About Burning Man Bikes Contact Burning Man Bikes Bicycle History & Resources Carbon Counter Donate a Burning Man Bike
Used Bikes for Sale All Used Bikes for Sale Used Bikes for Sale
 
 
Used Bikes for Sale
ALL CITIES
Change City
Create NEW Account
Used Bikes for Sale



Schwinn Home

1880s-1908
1909-1930s
1930s-1941
1941-1949
1950-1959
1960-1970s
1970s-1975
1975-1982
1982-1987
1988-1995
Epilogue and Sources

Serial Numbers
Models
Head Badges

1949 Schwinn Head Badge
Re-Cycle.com
Re-Cycle.com
   Shop New & Used Parts
   Bikes
   Parts
   Wheels
   Tires/Tubes
   Accessories
   Clothing
   Helmets
   Shoes
   Car Racks
   Used
   Collectible


Re-Cycle.com Re-Cycle.com
Re-Cycle.com Re-Cycle.com

The Schwinn Brand


1941-1949
Previous - Next
In the months before Pearl Harbor (Dec 7, 1941) the Schwinn factory was already working under military contract making items unrelated to cycling. In 1942 Schwinn ceased commercial bicycle production all together (though the military ordered some 10,000 bicycles per year). Their reputation for innovation continued as they brought lessons learned during the lean times of WWII back to the bicycle industry following the war. In 1947, Schwinn produced 400,000 bicycles.

Another innovation of import came along during WWII, but not through the efforts of Arnold, Schwinn & Company. A small engineering company in L.A. put a little four-stroke engine on a heavy duty bicycle frame and called it the Whizzer. The motorized bicycle got 125 miles to the gallon and quickly became a popular mode of transportation for the gas conscious country. And it just so happened that Schwinn's patented cantilever frames gave the motors exactly the space they needed. By 1948 the little Whizzer was selling 200,000 units, many of which used Schwinn frames. It also happened that a certain Ray Burch was Vice President of the growing company.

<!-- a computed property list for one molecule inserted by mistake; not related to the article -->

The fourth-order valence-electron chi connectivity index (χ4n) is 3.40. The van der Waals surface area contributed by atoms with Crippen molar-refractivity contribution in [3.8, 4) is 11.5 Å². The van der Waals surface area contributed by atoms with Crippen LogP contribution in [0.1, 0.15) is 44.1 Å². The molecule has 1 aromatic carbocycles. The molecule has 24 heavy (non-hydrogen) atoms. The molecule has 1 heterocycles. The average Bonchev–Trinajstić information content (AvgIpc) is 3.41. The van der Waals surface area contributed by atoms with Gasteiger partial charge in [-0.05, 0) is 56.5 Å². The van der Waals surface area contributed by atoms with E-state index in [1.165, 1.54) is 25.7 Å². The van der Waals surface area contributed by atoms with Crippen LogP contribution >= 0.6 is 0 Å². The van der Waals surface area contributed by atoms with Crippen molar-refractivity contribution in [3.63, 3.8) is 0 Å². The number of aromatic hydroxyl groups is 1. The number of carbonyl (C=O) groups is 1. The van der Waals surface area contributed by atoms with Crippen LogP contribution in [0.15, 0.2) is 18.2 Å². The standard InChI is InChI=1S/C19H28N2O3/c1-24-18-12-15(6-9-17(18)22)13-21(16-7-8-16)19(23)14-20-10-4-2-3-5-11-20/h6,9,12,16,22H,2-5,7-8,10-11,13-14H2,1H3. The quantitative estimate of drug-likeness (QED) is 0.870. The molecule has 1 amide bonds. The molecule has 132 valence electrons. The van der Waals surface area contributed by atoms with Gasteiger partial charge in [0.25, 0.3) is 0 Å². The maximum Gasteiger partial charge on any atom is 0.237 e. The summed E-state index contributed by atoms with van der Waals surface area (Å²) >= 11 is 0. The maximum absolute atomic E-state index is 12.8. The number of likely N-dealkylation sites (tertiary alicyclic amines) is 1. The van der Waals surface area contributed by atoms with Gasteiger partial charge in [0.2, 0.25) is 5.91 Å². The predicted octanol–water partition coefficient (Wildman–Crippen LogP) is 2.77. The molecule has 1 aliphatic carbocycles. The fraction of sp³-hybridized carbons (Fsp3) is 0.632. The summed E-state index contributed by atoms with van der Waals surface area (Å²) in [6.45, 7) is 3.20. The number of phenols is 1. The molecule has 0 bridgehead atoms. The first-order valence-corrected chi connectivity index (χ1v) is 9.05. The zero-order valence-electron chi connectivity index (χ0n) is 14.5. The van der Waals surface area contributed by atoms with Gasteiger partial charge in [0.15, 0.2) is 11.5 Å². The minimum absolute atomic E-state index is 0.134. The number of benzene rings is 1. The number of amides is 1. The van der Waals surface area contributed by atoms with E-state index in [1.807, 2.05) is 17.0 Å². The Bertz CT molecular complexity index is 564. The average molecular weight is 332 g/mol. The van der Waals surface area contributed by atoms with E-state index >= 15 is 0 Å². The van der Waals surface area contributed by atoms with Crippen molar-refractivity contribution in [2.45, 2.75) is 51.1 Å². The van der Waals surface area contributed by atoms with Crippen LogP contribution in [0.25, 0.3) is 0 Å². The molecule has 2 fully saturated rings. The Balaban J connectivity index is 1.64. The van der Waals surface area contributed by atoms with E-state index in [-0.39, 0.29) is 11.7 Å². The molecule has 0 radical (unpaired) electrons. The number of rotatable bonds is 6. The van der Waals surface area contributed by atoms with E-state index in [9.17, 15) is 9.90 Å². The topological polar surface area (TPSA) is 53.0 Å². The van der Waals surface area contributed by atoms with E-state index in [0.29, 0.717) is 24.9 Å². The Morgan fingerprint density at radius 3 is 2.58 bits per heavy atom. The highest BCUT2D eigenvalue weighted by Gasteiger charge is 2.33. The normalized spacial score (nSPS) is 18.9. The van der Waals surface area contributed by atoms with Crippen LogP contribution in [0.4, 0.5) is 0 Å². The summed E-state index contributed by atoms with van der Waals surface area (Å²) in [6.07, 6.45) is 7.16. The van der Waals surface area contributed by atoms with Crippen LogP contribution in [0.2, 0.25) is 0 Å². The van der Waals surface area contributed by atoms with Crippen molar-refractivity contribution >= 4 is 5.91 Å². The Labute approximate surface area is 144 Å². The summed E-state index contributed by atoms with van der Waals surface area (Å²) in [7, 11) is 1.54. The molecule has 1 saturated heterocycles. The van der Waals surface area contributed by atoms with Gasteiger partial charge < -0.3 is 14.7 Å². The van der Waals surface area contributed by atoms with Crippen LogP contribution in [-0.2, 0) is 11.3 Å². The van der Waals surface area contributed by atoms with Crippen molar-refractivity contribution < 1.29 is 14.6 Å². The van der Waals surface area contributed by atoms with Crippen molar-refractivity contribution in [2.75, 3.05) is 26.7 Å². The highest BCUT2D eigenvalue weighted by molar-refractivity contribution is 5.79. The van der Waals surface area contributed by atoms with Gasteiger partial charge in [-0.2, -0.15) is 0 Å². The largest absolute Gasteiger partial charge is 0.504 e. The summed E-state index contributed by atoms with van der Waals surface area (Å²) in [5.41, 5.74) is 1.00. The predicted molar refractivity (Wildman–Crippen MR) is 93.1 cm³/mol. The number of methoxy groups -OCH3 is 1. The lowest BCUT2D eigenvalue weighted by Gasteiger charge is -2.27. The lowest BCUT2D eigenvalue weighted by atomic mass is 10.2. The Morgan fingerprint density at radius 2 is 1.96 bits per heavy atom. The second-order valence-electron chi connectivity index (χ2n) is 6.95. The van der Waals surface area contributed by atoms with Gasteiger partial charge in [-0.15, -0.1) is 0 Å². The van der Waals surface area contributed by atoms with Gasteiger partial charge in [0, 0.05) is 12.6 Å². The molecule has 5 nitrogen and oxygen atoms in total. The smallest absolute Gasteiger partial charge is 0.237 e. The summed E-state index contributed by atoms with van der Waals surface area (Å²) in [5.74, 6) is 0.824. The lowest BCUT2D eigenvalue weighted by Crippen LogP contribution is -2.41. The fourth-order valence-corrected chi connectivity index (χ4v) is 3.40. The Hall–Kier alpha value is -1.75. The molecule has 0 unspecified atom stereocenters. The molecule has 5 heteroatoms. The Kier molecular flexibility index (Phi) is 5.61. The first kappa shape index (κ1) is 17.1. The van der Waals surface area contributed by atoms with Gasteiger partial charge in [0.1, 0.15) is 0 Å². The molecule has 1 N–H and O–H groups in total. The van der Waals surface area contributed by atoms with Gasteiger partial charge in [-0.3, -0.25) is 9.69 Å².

Ignaz Schwinn died in 1948 of a stroke at the age of 88. He had stood at the helm of the great American bicycle company for more than 50 years. As sole owner of Arnold, Schwinn, & Company he was able to bequeath a 1/3 share of the dividends to Frank W. and each of his two daughters. But he left all shareholder powers to his firstborn son and indicated that Frank should do likewise.

In many ways 1948 was one of Schwinn's best years. It was the last year the Schwinn manufactured a bike for someone else to label. The Schwinn name stood for quality. Department stores sold toys. Each Schwinn came with a lifetime guarantee unlike anything else in the industry. Schwinn finally had the clout to walk away from the department stores entirely and seek out quality bicycle retailers. The move only strengthened the brand.

In 1950 one in every four bicycles sold in the U.S. was a Schwinn. Almost every movie, set in the 1950s and containing a bicycle, features a Schwinn bicycle. And if the director is particularly nostalgic, it's a Schwinn Black Phantom. The legendary Black Phantom was released in 1949 and represented the height of the children's luxury bicycle. It was the Cadillac of the bike world, but built like a tank and ready for curb jumping. Schwinn was producing 400,000 bicycles per year. As a private company, Schwinn was not obliged to make public its balance sheet, but former executives estimated sales in the area of $25 million a year, making Schwinn a respectable mid-size company in the 1950s.

But it wasn't easy. Walking out on department store distribution meant hawking bikes out of every outlet Schwinn could find: auto dealerships, gas stations, pool halls, and funeral parlors. Such fragmented distribution meant that Schwinn still had almost no say in how their bikes were sold, how customer complaints were handled, or how many models a seller carried. With 15,000 outlets, monitored salesmanship was a pipedream...until George Garner got out of the Marines (more on Garner later).

Previous - Next
Re-Cycle.com Re-Cycle.com
Used Bikes for Sale

Copyright 2016 Re-Cycle.com | Used Bikes For Sale